Lack of dedicated retrofitting programme for solid fuel households a risk to public health - Darren O’Rourke TD
Sinn Féin spokesperson on Climate Action, Darren O’Rourke TD, has called on the government to urgently revise their National Retrofit Plan to include specific targets for homes reliant on the burning of solid fuels, echoing policies contained in Sinn Féin’s A Fairer Retrofit Plan.
Commenting on a new cross-border assessment on Air Pollution and Mortality from the Irish Heart Foundation and the British Heart Foundation in the North of Ireland, the Meath East TD said that the environmental, economic and public health justifications for a change in tack were no longer ones that the government could ignore.
Teachta O’Rourke said:
“The results are clear and the government must take stock. Air pollution is causing up to 1000 premature deaths every year; and importantly, the bulk of the pollution that is damaging our health comes from the burning of solid fuels in the home.
“The government’s approach to solid fuels - from turf bans to carbon taxes - has prioritised a punitive approach from the get go.
“In Sinn Féin we not only think a fairer way is possible, we believe that it's preferable not just in terms of our fight to tackle climate catastrophe but also in our efforts to prioritise public health.
“Solid fuels are among the most carbon intensive fuels, emitting almost twice as much emissions as natural gas and furthermore, as today’s report has shown, they pose a massive risk to our health.
“The Irish Heart Foundation CEO said today that he thinks that this is a serious but solvable problem and called on the government to increase the access of solid fuel homes to the National Retrofitting Plan. I agree. We can make progress but only if the government acknowledges that its retrofitting scheme is failing across yet another dimension.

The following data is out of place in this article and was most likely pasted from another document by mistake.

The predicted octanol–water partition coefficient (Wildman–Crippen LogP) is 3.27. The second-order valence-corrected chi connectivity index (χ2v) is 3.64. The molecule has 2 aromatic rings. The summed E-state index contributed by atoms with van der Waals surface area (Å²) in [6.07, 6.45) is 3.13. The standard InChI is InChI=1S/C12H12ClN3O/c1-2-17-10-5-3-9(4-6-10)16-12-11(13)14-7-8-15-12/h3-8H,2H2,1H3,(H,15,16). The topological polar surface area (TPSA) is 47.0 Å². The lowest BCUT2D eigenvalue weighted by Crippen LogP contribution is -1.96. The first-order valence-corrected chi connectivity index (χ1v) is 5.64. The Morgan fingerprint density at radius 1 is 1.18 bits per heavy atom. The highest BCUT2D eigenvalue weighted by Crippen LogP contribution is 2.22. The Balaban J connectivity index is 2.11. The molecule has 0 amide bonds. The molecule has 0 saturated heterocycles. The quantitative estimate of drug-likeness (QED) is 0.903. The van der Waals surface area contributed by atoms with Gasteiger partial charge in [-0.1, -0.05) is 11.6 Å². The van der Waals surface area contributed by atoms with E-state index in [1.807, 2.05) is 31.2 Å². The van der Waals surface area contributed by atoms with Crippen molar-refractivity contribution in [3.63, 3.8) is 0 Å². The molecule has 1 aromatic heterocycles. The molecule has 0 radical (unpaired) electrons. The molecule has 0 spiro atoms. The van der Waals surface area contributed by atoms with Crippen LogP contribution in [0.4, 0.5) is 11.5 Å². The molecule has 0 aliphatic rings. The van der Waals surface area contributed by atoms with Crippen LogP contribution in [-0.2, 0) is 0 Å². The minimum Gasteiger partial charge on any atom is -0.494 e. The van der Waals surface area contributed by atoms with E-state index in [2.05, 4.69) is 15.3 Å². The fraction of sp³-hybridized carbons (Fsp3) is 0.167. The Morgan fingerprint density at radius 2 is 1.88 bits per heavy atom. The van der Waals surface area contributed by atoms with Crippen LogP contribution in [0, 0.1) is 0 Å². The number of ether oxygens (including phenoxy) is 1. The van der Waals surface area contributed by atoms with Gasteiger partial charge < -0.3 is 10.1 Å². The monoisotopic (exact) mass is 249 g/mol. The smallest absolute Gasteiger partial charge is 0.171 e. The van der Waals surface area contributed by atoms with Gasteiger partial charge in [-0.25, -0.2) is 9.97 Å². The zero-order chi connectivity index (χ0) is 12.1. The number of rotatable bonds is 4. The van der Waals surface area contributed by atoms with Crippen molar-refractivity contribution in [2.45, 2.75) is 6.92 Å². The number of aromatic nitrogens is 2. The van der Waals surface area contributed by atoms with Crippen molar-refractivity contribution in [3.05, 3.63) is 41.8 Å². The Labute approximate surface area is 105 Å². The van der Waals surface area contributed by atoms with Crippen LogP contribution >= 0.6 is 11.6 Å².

“Sinn Féin’s progressive approach would allocate €50m to establish a new retrofit scheme for solid fuel homes.
“By allocating 10% of our retrofit budget, we would maximise emissions reductions and prioritise those homes, the majority of them rural, who have no other alternatives but to rely on coal, timber and briquettes for heating. Many of these households are also middle to low income meaning they are completely priced out of the government's scheme.
“And, more worryingly, we have witnessed a sharp increase in the numbers of people living in fuel poverty in solid fuel homes.
“The report also drew attention to the fact that when it comes to addressing the climate, we need an all-island approach.
“Like many challenges and opportunities that we face as a country, our best approach is a united front.
“The situation is urgent for the climate and also for the health of the general public. If the government does not want to listen to Sinn Féin and policies we put forward, they should at least start to listen to the increasing numbers of others who say that they must change tack.”